3. Prepare the IOIO board. The only thing you need to do for the HelloIOIO example is power the IOIO board. Keep in mind, the IOIO board will always need an external power supply between 5-10V. Single cell LiPos batteries will NOT work, you need a 5-10V input. You can connect the power supply to the VIN and GND pins (headers will need to be soldered in place) or to the JST connector. If using the JST connector, you might want this adapter cable.
4. With the IOIO powered, you can plug the USB cable into the IOIO and into your Android device. The Android device should show that USB debugging is connected in the notification bar, in addition, the Android should indicate it is charging. If you don't see either of these two notifications, try adjusting the 'chg' potentiometer next to the USB connector on the IOIO board. The potentiometer changes how much current is being used by the power supply to charge the phone. If there isn't enough, then the phone might not be detected by the IOIO.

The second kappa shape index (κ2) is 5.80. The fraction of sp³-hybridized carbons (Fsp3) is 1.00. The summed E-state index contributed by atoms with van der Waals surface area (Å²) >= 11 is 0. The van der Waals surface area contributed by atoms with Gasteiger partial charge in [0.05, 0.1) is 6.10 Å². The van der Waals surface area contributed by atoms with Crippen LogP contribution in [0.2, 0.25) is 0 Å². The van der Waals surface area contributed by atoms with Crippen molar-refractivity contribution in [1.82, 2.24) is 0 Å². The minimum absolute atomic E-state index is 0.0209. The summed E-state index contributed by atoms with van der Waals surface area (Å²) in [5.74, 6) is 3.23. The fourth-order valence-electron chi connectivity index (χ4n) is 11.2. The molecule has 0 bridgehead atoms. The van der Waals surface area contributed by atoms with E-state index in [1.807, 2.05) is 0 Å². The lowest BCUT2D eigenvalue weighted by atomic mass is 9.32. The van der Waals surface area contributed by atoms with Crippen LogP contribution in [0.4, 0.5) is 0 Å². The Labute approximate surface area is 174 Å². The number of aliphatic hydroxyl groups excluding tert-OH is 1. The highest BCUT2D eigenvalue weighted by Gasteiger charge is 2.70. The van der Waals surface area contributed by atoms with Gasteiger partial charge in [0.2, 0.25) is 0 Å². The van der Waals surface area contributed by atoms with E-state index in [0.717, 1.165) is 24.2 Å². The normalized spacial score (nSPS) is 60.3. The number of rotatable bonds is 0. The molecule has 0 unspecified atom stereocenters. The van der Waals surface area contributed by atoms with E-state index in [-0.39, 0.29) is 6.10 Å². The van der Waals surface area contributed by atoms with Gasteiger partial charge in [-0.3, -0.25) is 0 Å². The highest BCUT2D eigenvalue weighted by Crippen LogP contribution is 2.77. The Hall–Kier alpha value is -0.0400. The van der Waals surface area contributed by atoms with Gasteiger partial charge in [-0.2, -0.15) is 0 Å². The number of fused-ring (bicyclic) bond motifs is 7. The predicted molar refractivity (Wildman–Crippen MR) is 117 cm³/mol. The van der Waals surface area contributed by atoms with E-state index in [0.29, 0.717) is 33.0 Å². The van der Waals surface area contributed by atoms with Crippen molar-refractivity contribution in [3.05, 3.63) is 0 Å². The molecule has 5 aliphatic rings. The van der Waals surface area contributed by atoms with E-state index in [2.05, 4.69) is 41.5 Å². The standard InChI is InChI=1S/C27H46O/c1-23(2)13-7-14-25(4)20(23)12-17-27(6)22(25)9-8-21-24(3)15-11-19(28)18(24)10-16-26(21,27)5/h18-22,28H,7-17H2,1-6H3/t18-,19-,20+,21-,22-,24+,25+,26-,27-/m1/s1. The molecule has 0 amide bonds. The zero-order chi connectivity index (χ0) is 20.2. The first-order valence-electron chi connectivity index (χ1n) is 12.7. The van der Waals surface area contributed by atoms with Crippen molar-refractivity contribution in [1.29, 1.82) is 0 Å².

5. Open the Hello IOIO app and toggle the button, you should see the yellow stat LED come on and off. Congratulations! You are now on your way to creating your very own IOIO apps!
Note: The best way to develop IOIO apps is to have your phone plugged into your computer while writing and editing the code. Then running the application (as shown in step 2) will erase the old app and load the newly edited app onto your phone. You can now unplug your phone from your computer, then plug it into the IOIO to test what you have done.
We have a blog post that shows or has links to many well documented example projects, with source code. It is a great resource, so please check it out (and be sure to read through the text for links)! Also, check out this collection of IOIO based projects.
The IOIO firmware is code that sits on the PIC microncontroller located on the IOIO board. Sometimes new changes will be pushed out and you might have an board with older firmware. There is a very simple way to update the IOIO firmware.